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South Park trashes Dawkins!
Posted: 25 November 2006 06:45 PM   [ Ignore ]   [ # 46 ]
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Sigh

Doug said: Once again, Barry, you are discussing your reconstructions of their political ideas and not the science itself. At least you note that the people involved are not right-wingers in any important or universal sense, and that EP itself does not lead necessarily to conservative conclusions. At this point the discussion has gotten pretty silly. My feeling is that if you want to discuss politics start up another thread in the political folder. But please let’s stick with facts and not keep throwing around innuendo, e.g., taking quotes about pop songs out of context.

Hmph.  My last post was surely the best and most clear in this thread yet.  Oh well.  You still don’t get that you simply can not divorce science from the human adventure.  What you call “reconstructions” are nothing of the sort.  But then again, if you have not understood my points by now, you probably won’t.

As for your saying that I am saying that EP does not lead necessarily to conservative conclusions… well, I never said that.  And if you reread what I HAVE said, you’d see what I AM thinking on all this.  Deal is, EP IS closely attached to ideas about human nature, and it seems that some (Pinker, Dawkins, etc) are reading INTO EP (which is not a real science yet) that which they want to emphasize AS the sociopolitical nature and implications of EP.  This much is very clear in their writing. Problem is, others have very different takes on what EP IS able to say and actually implies. This is what happens in religion because religion is not a “science.”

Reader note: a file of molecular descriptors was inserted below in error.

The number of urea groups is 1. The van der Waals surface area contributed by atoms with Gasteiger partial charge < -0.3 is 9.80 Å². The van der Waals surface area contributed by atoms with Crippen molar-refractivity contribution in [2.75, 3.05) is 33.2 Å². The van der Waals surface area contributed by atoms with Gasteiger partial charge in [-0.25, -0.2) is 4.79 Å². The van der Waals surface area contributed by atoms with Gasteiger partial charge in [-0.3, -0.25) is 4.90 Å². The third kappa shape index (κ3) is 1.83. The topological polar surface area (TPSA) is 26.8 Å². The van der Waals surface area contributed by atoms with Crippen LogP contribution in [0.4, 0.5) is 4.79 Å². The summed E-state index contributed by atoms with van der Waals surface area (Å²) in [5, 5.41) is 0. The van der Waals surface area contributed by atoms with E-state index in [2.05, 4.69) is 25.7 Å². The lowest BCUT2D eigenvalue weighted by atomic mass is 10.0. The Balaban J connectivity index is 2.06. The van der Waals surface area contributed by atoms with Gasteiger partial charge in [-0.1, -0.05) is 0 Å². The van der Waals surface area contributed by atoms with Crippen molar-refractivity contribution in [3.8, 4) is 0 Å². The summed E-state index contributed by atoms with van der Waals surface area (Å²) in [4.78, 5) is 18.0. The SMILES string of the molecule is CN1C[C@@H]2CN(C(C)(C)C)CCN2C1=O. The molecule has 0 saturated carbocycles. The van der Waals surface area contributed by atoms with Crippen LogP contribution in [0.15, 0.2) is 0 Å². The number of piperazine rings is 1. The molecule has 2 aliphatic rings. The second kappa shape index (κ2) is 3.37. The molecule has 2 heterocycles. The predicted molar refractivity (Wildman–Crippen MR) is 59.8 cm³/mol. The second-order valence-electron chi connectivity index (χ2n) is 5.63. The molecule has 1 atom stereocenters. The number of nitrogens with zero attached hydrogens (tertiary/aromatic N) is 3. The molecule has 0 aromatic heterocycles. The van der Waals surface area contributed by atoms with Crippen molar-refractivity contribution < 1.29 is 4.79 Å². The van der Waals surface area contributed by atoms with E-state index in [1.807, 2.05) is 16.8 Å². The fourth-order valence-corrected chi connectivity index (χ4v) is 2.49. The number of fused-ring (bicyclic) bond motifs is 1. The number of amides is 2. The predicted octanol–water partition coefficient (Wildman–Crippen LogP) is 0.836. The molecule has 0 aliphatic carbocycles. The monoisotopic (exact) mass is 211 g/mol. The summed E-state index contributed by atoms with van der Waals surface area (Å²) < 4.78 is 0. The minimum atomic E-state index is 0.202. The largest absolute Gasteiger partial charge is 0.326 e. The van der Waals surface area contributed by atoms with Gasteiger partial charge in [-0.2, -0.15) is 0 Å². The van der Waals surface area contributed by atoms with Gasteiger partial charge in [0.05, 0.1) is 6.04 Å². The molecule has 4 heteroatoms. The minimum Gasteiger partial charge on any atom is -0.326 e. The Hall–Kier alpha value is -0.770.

(And as for Imagine, it is - as you know - not merely a pop song, but a statement of Lennon’s thoughts on human nature itself.  Pinker himself clearly does not dismiss it as only a pop song because he KNOWS it speaks of a human nature he does not want to promote.. and he thinks EP backs his opinion(s) of human nature.  But others see EP quite differently.. and they are no slouches.  So this ain’t about innuendo, dearest Doug.  You can’t hide behind “pure science” in these matters as Dawkins and Pinker also seem to want to.  Sorry, Charlie.)

PS:  My original problem with these forums - which I made clear to DJ Grothe and others long ago - is that you can not seperate the topic on these forums as neatly as many seem to think is possible.  Humanism - which is the main umbrella I see all this under - is such that science, politics, economics, social issues, skepticism, and much more are all so interconnected that crossover is inevitable.  It may seem organized to seperate all these topics as is done in these forums, but it actually serves to create the false notion that these things are somehow meaningfull apart from each other (in the long run), when this is simply not the case.

For a while, as one learns of atheism or science or political theory or religion or whatever, it is useful to focus on specfic details… but when one wants to interpret human society, and the reasons ANY of these things are important, one MUST look at all of this holistically.